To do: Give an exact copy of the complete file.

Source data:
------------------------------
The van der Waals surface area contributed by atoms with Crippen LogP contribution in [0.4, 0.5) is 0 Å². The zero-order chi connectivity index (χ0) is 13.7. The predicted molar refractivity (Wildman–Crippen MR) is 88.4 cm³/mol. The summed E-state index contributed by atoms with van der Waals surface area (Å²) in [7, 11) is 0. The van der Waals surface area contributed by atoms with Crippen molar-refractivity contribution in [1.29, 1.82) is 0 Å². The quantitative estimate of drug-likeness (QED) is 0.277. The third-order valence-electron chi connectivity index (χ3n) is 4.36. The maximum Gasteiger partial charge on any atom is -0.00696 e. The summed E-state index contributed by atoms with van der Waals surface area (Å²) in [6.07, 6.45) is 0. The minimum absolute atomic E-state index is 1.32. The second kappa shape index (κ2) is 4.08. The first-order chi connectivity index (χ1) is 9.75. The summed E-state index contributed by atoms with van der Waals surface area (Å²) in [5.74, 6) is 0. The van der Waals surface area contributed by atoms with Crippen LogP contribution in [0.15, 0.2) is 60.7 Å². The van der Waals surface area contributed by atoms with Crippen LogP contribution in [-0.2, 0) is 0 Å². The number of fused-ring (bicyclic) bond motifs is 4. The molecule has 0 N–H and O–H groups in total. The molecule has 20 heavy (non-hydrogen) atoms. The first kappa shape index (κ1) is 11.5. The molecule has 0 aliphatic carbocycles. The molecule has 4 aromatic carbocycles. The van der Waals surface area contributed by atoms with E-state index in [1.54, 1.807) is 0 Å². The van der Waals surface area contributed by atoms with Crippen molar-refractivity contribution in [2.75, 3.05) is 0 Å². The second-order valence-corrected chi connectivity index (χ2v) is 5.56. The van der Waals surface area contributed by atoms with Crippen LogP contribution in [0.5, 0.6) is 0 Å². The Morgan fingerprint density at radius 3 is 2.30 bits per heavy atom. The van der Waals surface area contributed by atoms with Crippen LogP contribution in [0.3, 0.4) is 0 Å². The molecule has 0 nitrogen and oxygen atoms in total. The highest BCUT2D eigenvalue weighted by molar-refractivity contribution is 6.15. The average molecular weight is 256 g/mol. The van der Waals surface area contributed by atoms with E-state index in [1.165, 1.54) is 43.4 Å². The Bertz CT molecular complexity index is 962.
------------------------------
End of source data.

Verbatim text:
The van der Waals surface area contributed by atoms with Crippen LogP contribution in [0.4, 0.5) is 0 Å². The zero-order chi connectivity index (χ0) is 13.7. The predicted molar refractivity (Wildman–Crippen MR) is 88.4 cm³/mol. The summed E-state index contributed by atoms with van der Waals surface area (Å²) in [7, 11) is 0. The van der Waals surface area contributed by atoms with Crippen molar-refractivity contribution in [1.29, 1.82) is 0 Å². The quantitative estimate of drug-likeness (QED) is 0.277. The third-order valence-electron chi connectivity index (χ3n) is 4.36. The maximum Gasteiger partial charge on any atom is -0.00696 e. The summed E-state index contributed by atoms with van der Waals surface area (Å²) in [6.07, 6.45) is 0. The minimum absolute atomic E-state index is 1.32. The second kappa shape index (κ2) is 4.08. The first-order chi connectivity index (χ1) is 9.75. The summed E-state index contributed by atoms with van der Waals surface area (Å²) in [5.74, 6) is 0. The van der Waals surface area contributed by atoms with Crippen LogP contribution in [0.15, 0.2) is 60.7 Å². The van der Waals surface area contributed by atoms with Crippen LogP contribution in [-0.2, 0) is 0 Å². The number of fused-ring (bicyclic) bond motifs is 4. The molecule has 0 N–H and O–H groups in total. The molecule has 20 heavy (non-hydrogen) atoms. The first kappa shape index (κ1) is 11.5. The molecule has 0 aliphatic carbocycles. The molecule has 4 aromatic carbocycles. The van der Waals surface area contributed by atoms with E-state index in [1.54, 1.807) is 0 Å². The van der Waals surface area contributed by atoms with Crippen molar-refractivity contribution in [2.75, 3.05) is 0 Å². The second-order valence-corrected chi connectivity index (χ2v) is 5.56. The van der Waals surface area contributed by atoms with Crippen LogP contribution in [0.5, 0.6) is 0 Å². The Morgan fingerprint density at radius 3 is 2.30 bits per heavy atom. The van der Waals surface area contributed by atoms with Crippen LogP contribution in [0.3, 0.4) is 0 Å². The molecule has 0 nitrogen and oxygen atoms in total. The highest BCUT2D eigenvalue weighted by molar-refractivity contribution is 6.15. The average molecular weight is 256 g/mol. The van der Waals surface area contributed by atoms with E-state index in [1.165, 1.54) is 43.4 Å². The Bertz CT molecular complexity index is 962.